Our strategy is customer-centric. We do weekly consumer studies, a monthly brand study, a web study every quarter. We’re always talking to customers asking, what can we do to improve? What are we doing wrong that we can fix? That is the culture at FreshDirect. It’s the service level, quality and pricing. We really listen, change, and adapt.
Q: Could you provide examples where consumer input jumpstarted or transformed ways of doing business?
A: At one point, our minimum order size was $50. We lowered it to $30 after learning that many of our customers want to place fill-in orders in the middle of the week.
Our produce rating system was a direct reaction to consumer feedback: “I can’t see, touch and smell the products. I have to rely on you.” It comes out as a negative. We’ve spun it into a positive.
Q: Tell us more about your star-rating system of evaluating produce. How does it work exactly? Are you finding people receptive to the concept?
A: We have experienced produce people, some in the business 50 years that rate produce items daily utilizing a five-star system. The rating is determined based on an assessment of various product characteristics. Five stars means it’s never better; it’s the best we’ve seen. We don’t give a lot of five stars because we reserve them for exceptional, premium items. Four stars means it’s delicious, and good right now to eat. If the customer surfs the store, we try to steer them to buy those four- and five-star products.
Q: Do most people pick the highest quality items? Could there be a backlash if people think FreshDirect’s product is not always top quality?
A: We try to give the best options available. Citrus is amazing in the winter, if you want to buy oranges in the summer, they’re not that great, so ratings might start at 2 or 3. We don’t want consumer expectations above what the truth is.
I’d rather tell them up front. If we get some berries this season and a batch of strawberries aren’t great but good or average, it won’t meet expectations. Maybe a customer wants the strawberries for a recipe and appreciates the value. The rating system takes away the need for the customer to taste and smell the product. I believe we’ll pick better than the average consumer. We have people who know the product. We actually taste it, whereas if you’re in the grocery store, you can’t taste for sugar content. We know where crops were grown; all the important information the regular customer wouldn’t be able to easily access.
Q: Have the ratings changed consumer buying patterns? Have you tracked and analyzed fluctuations in sales and profits since instituting the five-star rating system?
A: Our customers love it. Around 70 percent of customers have said they purchased something they wouldn’t have. “I’ll get my milk, paper towels, but what fruit will I order? I’ll shop from the top because I want the best produced.”
One hundred percent of customers changed buying patterns. The rating system works. If we put something out like black seedless grapes or golden pineapples with four stars, we’ll sell twice as many of those because of their rating than otherwise.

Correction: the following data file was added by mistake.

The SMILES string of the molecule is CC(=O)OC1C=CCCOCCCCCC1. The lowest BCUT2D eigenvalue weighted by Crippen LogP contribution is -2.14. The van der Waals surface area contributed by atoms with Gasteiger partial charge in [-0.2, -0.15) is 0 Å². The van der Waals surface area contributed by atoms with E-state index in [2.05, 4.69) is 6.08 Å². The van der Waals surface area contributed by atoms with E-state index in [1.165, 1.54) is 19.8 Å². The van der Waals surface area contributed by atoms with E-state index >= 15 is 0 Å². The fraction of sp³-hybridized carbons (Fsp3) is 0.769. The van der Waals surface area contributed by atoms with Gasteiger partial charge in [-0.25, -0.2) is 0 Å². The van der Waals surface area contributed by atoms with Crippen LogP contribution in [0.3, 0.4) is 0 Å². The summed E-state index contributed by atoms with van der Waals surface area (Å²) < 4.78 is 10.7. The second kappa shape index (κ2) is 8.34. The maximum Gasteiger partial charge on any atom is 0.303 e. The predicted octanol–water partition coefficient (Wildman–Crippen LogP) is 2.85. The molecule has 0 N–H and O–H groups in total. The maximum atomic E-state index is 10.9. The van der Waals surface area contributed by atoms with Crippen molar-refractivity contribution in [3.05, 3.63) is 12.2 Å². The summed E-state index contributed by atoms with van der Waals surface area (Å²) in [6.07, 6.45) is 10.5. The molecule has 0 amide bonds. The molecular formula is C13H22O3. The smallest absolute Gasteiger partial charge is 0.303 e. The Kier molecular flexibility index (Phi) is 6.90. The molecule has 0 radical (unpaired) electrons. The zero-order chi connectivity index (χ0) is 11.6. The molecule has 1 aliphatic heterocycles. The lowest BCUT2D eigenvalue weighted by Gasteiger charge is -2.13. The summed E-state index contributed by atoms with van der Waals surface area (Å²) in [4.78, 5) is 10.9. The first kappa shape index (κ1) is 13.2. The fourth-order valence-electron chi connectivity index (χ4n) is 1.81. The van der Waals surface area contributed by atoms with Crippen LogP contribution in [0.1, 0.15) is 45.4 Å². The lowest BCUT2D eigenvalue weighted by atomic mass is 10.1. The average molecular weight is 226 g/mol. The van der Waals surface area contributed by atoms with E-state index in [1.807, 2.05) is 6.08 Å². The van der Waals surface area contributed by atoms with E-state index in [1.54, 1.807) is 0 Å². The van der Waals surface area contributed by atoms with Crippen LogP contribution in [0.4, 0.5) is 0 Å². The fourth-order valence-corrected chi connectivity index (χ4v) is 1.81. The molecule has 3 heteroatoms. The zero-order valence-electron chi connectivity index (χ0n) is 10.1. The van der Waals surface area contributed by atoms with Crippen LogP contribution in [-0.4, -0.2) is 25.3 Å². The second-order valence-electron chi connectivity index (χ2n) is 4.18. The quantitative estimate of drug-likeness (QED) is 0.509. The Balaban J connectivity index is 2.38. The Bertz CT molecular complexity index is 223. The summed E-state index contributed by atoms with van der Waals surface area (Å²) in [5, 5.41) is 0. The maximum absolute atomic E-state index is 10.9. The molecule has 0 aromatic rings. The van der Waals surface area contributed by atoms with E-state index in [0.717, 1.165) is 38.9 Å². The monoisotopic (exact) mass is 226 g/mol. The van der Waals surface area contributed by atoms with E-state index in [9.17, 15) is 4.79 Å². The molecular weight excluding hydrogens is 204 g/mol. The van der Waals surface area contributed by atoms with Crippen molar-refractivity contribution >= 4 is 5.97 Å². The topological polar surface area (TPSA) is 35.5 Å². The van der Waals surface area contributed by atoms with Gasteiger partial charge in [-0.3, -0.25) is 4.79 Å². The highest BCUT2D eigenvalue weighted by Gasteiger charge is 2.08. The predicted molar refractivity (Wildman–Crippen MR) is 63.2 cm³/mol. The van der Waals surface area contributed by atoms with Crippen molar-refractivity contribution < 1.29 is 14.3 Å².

Q: I imagine you’ve gathered a highly refined database of individual customer purchasing and eating patterns in which to tailor strategy… How do you capitalize on this built-in consumer research platform? What have you learned?
A: We have a pretty sophisticated website that we try to customize to our base. We have some of the best data out there, down to the SKU level for all our customers. We help use that data to steer you to products at the bottom of your shopping cart. We show you things you normally purchase that are not in the cart right now; here are your favorites, did you forget anything? In one click you can add them to your cart. We also start to get more sophisticated and recommend other items people similar to you purchased.
Also, if you’re buying chips, we recommend guacamole or an easy recipe with all the ingredients to make it. We won’t just recommend any dressing for your salad items, but the ones you’ve purchased or meet your flavor or brand preferences. The strategy significantly increases sales by encouraging consumers to throw more items in their virtual shopping cart, while introducing them to new items and ideas to build on for next time.
Q: Do the systems allow one to specify, “I want one melon ripe for breakfast and another that will be ripe in four days when my dinner party is scheduled? I want my bananas grass green or all yellow/speckled brown?”
A: We have tried ripe and not ripe options in a few areas, but it is very difficult to do. We zoned in on avocados and order Hass regular, and packed and read- to-eat. They try to do this in some supermarkets, but ultimately consumers will squeeze the avocados anyway. We entertained the notion that we could do this with bananas, but it’s a challenge. We are focused on the stone fruit program this summer, getting shipments two or three times a week. Customers will get stone fruit with a ripening bag to put on their counter.
Q: Your core strategy in a discussion we had several years ago was to build a meals business, where consumers could create meals through accessing recipes and easily finding all the fresh ingredients needed, or buy the meals ready to cook or heat and serve in a few clicks. Has this concept taken off and met your expectations?